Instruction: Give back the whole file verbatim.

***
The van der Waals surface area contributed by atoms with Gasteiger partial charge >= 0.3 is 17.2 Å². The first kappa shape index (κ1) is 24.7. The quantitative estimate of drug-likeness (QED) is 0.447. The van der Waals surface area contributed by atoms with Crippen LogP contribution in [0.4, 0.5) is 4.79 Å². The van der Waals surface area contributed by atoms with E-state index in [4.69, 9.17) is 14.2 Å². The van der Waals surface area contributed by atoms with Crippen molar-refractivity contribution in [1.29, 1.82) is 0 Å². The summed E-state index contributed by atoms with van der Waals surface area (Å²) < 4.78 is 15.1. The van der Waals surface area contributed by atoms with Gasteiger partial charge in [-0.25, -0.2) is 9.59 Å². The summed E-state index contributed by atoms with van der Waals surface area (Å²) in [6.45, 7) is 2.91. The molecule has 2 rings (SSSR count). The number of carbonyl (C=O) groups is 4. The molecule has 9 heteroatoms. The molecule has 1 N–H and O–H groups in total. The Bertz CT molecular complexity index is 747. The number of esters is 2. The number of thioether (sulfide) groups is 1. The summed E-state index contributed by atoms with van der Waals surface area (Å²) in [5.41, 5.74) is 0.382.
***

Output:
The van der Waals surface area contributed by atoms with Gasteiger partial charge >= 0.3 is 17.2 Å². The first kappa shape index (κ1) is 24.7. The quantitative estimate of drug-likeness (QED) is 0.447. The van der Waals surface area contributed by atoms with Crippen LogP contribution in [0.4, 0.5) is 4.79 Å². The van der Waals surface area contributed by atoms with E-state index in [4.69, 9.17) is 14.2 Å². The van der Waals surface area contributed by atoms with Crippen molar-refractivity contribution in [1.29, 1.82) is 0 Å². The summed E-state index contributed by atoms with van der Waals surface area (Å²) < 4.78 is 15.1. The van der Waals surface area contributed by atoms with Gasteiger partial charge in [-0.25, -0.2) is 9.59 Å². The summed E-state index contributed by atoms with van der Waals surface area (Å²) in [6.45, 7) is 2.91. The molecule has 2 rings (SSSR count). The number of carbonyl (C=O) groups is 4. The molecule has 9 heteroatoms. The molecule has 1 N–H and O–H groups in total. The Bertz CT molecular complexity index is 747. The number of esters is 2. The number of thioether (sulfide) groups is 1. The summed E-state index contributed by atoms with van der Waals surface area (Å²) in [5.41, 5.74) is 0.382.